2004-11-04 | America has reason to celebrate a successful election, here is our duty

Originally published by The University Register: Campus newspaper of the University of Minnesota, Morris

Thursday, November 4, 2004 - Volume 17, Issue 8

daniel j moore

Guest Writer

We are now in the wake of democracy's great holiday and, if you'll allow me, I would like to set aside partisan persuasions for a moment and look at the bigger picture. What our nation witnessed on November 2 would, I hope, make the founders of our nation very proud. America's voters were given a choice between, predominantly, two teams of men. In the spirit of nonpartisanship, I don't want to touch on the details of those choices, but we can all agree that we had a choice to make and that more Americans than ever decided to make their voices heard.

With record numbers of voters turning out at the polls, all passionate for a cause in some form or another, we saw democracy in action. With the help of campaign volunteers, poll standers, challengers, and certified election judges, the democratic process was, for all practical purposes, successful and without significant foul. The process worked. Our campus alone saw 235 new same-day voter registrations to bring the total campus ballots to 571. And that is only a portion of the student vote, not including the precincts for people who live in town. Having had the privilege to serve as an election judge, I was amazed to see the enthusiasm with which students came to the polls, brought both friends and strangers with them, and the smile and excitement that came with donning that little red sticker. It was a beautiful day.

And then, with all of the uncertainties of our electoral process, precincts began reporting and our omniscient media outlets weighed in on the outcome. But in the end, it was the voters who spoke most clearly. And again, democracy worked its magic.

Now, with the concession of Senators Kerry and Edwards, America and the world know who will hold the office of the President of the United States for the next four years. To that man, the President, we as Americans have two obligations.

The first is to be skeptical. Our nation was founded on principles of political and social evolution, away from the status quo and toward a better experience for ourselves and for our neighbors. We owe it to the President of our country and to each other to remain skeptical of the status quo and to work as a nation for a better experience for all.

Secondly, we owe the President our respect. The President is elected by our system, despite whatever flaws might exist in it, and it is an American election. If I may quote Senator Kerry, "In an American election, there are no losers, because whether or not our candidates are successful, the next morning we all wake up as Americans. And that... is the greatest privilege and the most remarkable good fortune that can come to us on Earth."

There are those Americans, however, that cannot be certain they will see tomorrow. Our nation is at war. Our friends are fighting for our freedoms around the world and for the freedoms of our neighbors. Our generation does not have the luxury of choosing whether or not to support those soldiers. It is not an option for us to ignore these brave men and women and the need for the security they strive to provide to each of us. The President has the ultimate responsibility to do everything in our nation's power to keep Americans safe, whether that means defending our homeland or keeping our soldiers out of harms way. The President is not infallible, but no other single office has this responsibility and we must respect any person upon whom the honor of this position is bestowed.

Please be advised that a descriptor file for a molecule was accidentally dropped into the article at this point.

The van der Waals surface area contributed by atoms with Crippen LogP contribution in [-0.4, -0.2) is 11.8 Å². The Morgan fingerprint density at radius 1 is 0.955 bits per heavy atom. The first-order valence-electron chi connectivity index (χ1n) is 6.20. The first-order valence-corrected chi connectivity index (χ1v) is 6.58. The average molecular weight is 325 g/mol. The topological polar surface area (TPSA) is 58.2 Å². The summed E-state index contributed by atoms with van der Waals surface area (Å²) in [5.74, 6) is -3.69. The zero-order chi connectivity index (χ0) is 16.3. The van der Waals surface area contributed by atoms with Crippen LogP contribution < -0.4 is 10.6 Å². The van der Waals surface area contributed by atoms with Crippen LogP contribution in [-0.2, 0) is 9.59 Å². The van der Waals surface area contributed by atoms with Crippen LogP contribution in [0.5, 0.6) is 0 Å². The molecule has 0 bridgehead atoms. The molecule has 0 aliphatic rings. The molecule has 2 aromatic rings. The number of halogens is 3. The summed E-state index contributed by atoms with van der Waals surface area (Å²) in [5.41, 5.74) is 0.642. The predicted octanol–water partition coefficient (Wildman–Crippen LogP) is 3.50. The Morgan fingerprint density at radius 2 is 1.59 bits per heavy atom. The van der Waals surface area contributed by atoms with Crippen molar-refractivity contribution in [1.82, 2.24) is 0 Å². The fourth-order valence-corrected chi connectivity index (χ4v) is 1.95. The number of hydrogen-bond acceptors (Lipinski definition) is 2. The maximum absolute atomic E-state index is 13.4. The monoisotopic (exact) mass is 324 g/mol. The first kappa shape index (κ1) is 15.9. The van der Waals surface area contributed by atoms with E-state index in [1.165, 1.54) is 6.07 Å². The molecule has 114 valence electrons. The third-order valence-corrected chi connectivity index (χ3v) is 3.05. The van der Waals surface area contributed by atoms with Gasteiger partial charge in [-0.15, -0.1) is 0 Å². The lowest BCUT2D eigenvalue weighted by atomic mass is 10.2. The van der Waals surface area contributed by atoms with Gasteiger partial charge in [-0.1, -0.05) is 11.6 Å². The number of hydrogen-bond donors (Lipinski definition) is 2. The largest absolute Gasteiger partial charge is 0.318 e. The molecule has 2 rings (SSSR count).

This is not a time in which we can afford to be divided. This election cycle has served to once again polarize our nation on the issues most important to our way of life. It is crucial that we come together as Americans to support the government that we have democratically elected to bring about the change in our nation and in the world for which we all hope. "America has spoken," to quote President Bush. Not one party or another, but America. It is my sincere hope that we, as Americans, might come together to find in the newly elected President the passion and dedication that it takes to hold that office and the love they have for America-our people, our spirit, our history, our government, and the hope that our nation can bring to the rest of the world.

I'd like to close by expressing my admiration once again for the spirit I saw in UMM students on election day. If we are to be the future of this great nation then I am truly inspired and encouraged by the overwhelming support for freedom of choice and democracy that I see in all of you. Whether we're pleased with the outcomes of this election or not, it was an American election. The system worked. And democracy has had another great holiday. I thank you for that.


[Author's Note, 2012] I was approached by the Feature section editor late in October, presumably because of my role as the number two for the College Republicans on campus, and asked to write a letter to the new president, whoever it was going to be. Several of my peers accepted the request along with me and I distinctly remember them spending time on November 3, the day after the election, writing their letters to George W. Bush and expressing their opinions about how he should run the country and what he should do differently his second time around. I, too, wrote mine the day after the election, but I had served as an election judge on campus and couldn't stand the thought of tilting at windmills rather than complementing my peers and presenting what I hoped was a non-partisan challenge to them all - regardless of winner.